Did Laura and Urkel stay married on the show Family Matters? Yes , as a matter of fact they are still married with 3 lovely kids.
Family Matters is an American sitcom about a middle-class African American family living in Chicago, Illinois, which ran for nine seasons. The series is a spin-off of Perfect Strangers, but revolves around the Winslow family. Midway through the first season, the show introduced the Winslows' nerdy neighbor Steve Urkel (played by Jaleel White), who quickly became its breakout character and eventually a main character. Family Matters aired from September 22, 1989, to September 19, 1997, on ABC, and on CBS from September 19, 1997, to July 17, 1998.
With nine seasons, Family Matters is the second longest-running U.S. sitcom with a predominantly African American cast. It follows The Jeffersons, which aired for 11 seasons. In terms of the number of episodes, Family Matters (with 215 episodes total) is ranked third after The Jeffersons (253 episodes) and Tyler Perry's House of Payne (254 episodes).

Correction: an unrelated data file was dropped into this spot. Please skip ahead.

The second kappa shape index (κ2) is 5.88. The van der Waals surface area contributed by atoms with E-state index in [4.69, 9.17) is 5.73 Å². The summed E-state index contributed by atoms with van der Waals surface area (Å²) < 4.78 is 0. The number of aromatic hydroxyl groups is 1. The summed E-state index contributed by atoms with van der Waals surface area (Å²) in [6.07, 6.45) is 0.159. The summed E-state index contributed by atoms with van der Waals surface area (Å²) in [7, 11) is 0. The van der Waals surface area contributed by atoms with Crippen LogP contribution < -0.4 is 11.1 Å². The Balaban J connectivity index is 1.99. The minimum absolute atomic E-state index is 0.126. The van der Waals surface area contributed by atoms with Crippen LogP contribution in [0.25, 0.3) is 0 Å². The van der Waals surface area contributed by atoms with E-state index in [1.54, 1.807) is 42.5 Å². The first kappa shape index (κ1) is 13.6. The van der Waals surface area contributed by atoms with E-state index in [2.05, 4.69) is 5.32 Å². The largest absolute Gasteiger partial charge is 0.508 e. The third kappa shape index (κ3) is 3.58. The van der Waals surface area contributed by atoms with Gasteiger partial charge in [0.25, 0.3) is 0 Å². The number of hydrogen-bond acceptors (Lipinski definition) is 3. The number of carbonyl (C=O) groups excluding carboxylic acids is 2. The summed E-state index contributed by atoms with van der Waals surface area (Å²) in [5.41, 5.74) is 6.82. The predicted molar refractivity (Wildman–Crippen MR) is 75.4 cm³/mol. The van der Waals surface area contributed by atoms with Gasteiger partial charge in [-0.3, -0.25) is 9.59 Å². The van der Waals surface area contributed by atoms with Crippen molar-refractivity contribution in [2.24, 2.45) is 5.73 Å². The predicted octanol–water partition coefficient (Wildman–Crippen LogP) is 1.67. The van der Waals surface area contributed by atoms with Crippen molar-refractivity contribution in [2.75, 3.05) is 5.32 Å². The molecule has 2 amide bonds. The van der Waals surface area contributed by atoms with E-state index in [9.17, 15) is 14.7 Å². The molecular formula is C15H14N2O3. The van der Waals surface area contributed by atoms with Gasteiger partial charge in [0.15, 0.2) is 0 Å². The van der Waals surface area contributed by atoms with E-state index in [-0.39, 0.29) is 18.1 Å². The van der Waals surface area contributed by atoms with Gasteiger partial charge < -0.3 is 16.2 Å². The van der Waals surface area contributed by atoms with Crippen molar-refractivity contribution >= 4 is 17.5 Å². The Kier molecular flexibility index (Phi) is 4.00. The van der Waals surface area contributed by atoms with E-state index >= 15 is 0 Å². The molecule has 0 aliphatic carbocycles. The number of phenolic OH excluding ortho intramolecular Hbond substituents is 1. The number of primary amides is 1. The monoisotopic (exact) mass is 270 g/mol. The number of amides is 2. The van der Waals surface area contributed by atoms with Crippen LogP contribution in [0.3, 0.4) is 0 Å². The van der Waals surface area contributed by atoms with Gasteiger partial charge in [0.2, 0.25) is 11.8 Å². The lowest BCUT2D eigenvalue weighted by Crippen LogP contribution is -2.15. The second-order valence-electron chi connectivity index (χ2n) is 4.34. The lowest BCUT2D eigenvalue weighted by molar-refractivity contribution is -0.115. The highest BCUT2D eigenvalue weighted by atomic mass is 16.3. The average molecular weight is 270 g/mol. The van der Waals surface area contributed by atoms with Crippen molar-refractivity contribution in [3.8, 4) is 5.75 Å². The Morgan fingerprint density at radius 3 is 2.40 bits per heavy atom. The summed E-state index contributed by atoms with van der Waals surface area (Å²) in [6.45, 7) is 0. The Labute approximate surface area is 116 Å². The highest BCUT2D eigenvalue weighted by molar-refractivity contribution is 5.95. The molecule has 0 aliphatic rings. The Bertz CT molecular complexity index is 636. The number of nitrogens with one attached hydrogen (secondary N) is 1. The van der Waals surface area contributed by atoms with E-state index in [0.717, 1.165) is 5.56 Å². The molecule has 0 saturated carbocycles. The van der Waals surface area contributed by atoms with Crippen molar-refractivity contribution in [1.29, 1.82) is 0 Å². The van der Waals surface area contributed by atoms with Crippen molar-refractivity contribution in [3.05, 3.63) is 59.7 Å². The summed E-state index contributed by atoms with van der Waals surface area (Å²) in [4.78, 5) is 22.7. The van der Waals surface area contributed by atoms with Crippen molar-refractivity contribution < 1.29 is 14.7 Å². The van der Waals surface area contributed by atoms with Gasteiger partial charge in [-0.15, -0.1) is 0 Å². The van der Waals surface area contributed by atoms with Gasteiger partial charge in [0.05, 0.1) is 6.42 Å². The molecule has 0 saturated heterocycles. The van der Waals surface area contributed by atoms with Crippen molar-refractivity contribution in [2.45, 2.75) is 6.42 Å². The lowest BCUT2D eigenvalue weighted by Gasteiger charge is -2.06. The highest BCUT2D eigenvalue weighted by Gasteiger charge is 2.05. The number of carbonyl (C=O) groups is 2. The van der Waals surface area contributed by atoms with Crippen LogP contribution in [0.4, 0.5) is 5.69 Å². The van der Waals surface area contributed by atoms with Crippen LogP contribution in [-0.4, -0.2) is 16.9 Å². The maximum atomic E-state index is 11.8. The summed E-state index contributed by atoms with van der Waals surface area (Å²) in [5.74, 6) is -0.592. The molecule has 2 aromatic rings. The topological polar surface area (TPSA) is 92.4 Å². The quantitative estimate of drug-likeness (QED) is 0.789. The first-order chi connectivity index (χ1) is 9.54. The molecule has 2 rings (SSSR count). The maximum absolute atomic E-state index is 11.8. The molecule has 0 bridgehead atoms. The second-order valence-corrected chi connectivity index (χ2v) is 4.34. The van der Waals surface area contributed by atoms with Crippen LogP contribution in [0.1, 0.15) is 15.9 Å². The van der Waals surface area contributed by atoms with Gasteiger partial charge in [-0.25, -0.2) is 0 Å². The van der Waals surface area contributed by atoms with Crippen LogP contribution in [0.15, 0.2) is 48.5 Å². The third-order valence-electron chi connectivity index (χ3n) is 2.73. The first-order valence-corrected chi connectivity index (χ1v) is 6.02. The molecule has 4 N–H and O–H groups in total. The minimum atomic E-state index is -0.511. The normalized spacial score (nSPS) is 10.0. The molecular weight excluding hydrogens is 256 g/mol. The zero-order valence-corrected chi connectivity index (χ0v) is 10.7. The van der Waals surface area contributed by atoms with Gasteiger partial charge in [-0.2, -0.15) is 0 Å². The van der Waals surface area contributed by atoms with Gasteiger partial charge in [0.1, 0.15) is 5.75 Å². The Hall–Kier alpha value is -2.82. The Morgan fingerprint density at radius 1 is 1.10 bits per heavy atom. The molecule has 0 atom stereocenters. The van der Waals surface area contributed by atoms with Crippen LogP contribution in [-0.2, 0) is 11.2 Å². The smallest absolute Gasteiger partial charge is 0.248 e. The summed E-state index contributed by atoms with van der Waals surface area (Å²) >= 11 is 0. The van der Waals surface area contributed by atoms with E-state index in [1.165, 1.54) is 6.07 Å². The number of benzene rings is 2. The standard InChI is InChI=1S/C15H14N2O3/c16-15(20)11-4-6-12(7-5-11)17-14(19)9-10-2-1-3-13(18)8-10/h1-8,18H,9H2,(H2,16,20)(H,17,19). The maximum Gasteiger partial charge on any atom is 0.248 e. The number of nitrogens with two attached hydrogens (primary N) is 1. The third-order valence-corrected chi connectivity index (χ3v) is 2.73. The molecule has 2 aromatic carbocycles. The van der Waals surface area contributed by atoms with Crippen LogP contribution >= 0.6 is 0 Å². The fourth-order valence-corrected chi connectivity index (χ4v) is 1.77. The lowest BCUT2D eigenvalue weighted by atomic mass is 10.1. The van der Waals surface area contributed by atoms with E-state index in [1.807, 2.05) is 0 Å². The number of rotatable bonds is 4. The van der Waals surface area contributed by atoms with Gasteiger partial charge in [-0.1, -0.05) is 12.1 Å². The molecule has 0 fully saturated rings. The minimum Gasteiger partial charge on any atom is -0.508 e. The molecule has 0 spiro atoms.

Steven Quincy Urkel, generally known as Steve Urkel or simply Urkel, is a fictional character on the ABC/CBS sitcom Family Matters, portrayed by Jaleel White. Originally slated to have been a one-time only character on the show, he soon became its most popular character and main protagonist.
Steve is the epitome of a geek/nerd, with large, thick eyeglasses, "high-water" or "flood" pants held up by suspenders, multi-colored cardigan sweaters, and a high-pitched voice. He professes unrequited love for neighbor Laura Winslow, perpetually annoys her father, Carl, and tries to befriend her brother, Eddie. Amongst the rest of the family, Harriette, Rachel, and "Mother" Estelle Winslow are more accepting and caring of Urkel.
In journalism, a human interest story is a feature story that discusses a person or people in an emotional way. It presents people and their problems, concerns, or achievements in a way that brings about interest, sympathy or motivation in the reader or viewer.
Human interest stories may be "the story behind the story" about an event, organization, or otherwise faceless historical happening, such as about the life of an individual soldier during wartime, an interview with a survivor of a natural disaster, a random act of kindness or profile of someone known for a career achievement.